by cavalry on the finest of mounts, and near the
leader rides the priest. Sword and cross rode grandly
in together; and up to 1700, sword and cross went
down ignominiously before the fierce onslaught of the
enraged Hopi. I confess it does not make much
difference to me whether the Spaniards were hurled
to death from this mesa called Enchanted or
that other ahead there, with the village on the tip-top
of the cliff like an old castle, or eagle's nest. The
point is pagan hurled Christian down; and for two
centuries the cross went down with the sword before
savage onslaught. Martyr as well as soldier blood
dyed these ocher-walled cliffs deeper red than their
crimson sands.

Then out of the romantic past comes another era.
The Navajo warriors have obtained horses from the
Spaniards; and henceforth, the Navajo is a winged
foe to the Hopi people across Arizona and New
Mexico. You can imagine him with his silver trap-
pings and harnessings and belts and necklaces and tur-
quoise-set buttons down trouser leg, scouring below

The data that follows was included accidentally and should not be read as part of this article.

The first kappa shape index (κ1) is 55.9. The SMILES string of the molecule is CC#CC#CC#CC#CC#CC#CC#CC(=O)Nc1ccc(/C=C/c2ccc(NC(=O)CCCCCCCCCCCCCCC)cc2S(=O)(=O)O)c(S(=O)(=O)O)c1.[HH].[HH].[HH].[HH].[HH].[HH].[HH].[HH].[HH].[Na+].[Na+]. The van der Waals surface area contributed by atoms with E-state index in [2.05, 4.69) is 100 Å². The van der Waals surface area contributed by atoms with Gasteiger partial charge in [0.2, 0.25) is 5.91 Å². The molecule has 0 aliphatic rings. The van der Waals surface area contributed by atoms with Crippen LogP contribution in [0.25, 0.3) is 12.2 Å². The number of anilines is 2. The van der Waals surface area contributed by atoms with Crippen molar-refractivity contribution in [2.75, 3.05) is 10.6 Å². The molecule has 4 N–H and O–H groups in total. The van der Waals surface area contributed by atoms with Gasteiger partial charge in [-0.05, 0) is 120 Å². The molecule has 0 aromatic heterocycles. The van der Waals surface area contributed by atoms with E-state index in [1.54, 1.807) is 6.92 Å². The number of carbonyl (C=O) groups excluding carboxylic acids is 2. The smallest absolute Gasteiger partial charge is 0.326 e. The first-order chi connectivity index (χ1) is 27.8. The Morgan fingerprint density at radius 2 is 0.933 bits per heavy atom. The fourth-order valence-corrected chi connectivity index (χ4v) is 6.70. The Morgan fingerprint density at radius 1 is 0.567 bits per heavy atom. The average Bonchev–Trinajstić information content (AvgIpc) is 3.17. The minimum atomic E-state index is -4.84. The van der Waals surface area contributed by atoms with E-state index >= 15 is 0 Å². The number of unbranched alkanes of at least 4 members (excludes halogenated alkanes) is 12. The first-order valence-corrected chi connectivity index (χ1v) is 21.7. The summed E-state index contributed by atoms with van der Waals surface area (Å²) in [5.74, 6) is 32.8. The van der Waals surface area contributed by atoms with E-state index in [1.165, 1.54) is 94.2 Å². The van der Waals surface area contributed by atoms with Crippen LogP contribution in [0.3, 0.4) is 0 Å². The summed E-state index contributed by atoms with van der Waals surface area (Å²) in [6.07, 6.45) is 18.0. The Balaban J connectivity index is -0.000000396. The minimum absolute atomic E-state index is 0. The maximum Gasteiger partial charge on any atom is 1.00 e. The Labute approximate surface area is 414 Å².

these mesas to raid the flocks and steal the wives of
the Hopi; and the Hopi wives take revenge by con-
quering their conqueror, bringing the arts and crafts
of the Hopi people silver work, weaving, basketry
into the Navajo tribe. I confess it does not make
much difference to me whether the raid took place a



8o ENCHANTED MESA OF ACOMA

minute before midday, or a second after nightfall. I
can't see the point to this breaking of historical heads
over trifles. The point is that after the incoming of
Spanish horses and Spanish firearms, the Navajos be-
came a terror to the Hopi, who took refuge on the
uppermost tip-top of the highest mesas they could find.
There you can see their cities and towns to this day.

And if you let your mind slip back to still remoter